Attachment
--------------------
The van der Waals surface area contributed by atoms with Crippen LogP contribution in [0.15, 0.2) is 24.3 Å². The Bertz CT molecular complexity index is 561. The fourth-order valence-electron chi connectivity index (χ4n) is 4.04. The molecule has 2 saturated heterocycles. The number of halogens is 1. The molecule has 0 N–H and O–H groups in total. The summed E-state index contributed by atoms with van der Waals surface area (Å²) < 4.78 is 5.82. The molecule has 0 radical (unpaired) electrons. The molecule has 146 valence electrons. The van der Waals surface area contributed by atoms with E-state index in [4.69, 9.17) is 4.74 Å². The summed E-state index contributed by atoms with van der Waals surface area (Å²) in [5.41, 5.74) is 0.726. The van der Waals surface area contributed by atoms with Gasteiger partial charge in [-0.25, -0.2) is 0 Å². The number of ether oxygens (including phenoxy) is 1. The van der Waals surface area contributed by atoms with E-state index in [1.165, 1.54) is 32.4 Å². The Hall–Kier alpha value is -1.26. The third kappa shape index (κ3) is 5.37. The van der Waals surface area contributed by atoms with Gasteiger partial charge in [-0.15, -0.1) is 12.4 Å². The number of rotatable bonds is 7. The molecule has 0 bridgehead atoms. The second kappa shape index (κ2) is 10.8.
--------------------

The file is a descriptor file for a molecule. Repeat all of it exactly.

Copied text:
The van der Waals surface area contributed by atoms with Crippen LogP contribution in [0.15, 0.2) is 24.3 Å². The Bertz CT molecular complexity index is 561. The fourth-order valence-electron chi connectivity index (χ4n) is 4.04. The molecule has 2 saturated heterocycles. The number of halogens is 1. The molecule has 0 N–H and O–H groups in total. The summed E-state index contributed by atoms with van der Waals surface area (Å²) < 4.78 is 5.82. The molecule has 0 radical (unpaired) electrons. The molecule has 146 valence electrons. The van der Waals surface area contributed by atoms with E-state index in [4.69, 9.17) is 4.74 Å². The summed E-state index contributed by atoms with van der Waals surface area (Å²) in [5.41, 5.74) is 0.726. The van der Waals surface area contributed by atoms with Gasteiger partial charge in [-0.25, -0.2) is 0 Å². The number of ether oxygens (including phenoxy) is 1. The van der Waals surface area contributed by atoms with E-state index in [1.165, 1.54) is 32.4 Å². The Hall–Kier alpha value is -1.26. The third kappa shape index (κ3) is 5.37. The van der Waals surface area contributed by atoms with Gasteiger partial charge in [-0.15, -0.1) is 12.4 Å². The number of rotatable bonds is 7. The molecule has 0 bridgehead atoms. The second kappa shape index (κ2) is 10.8.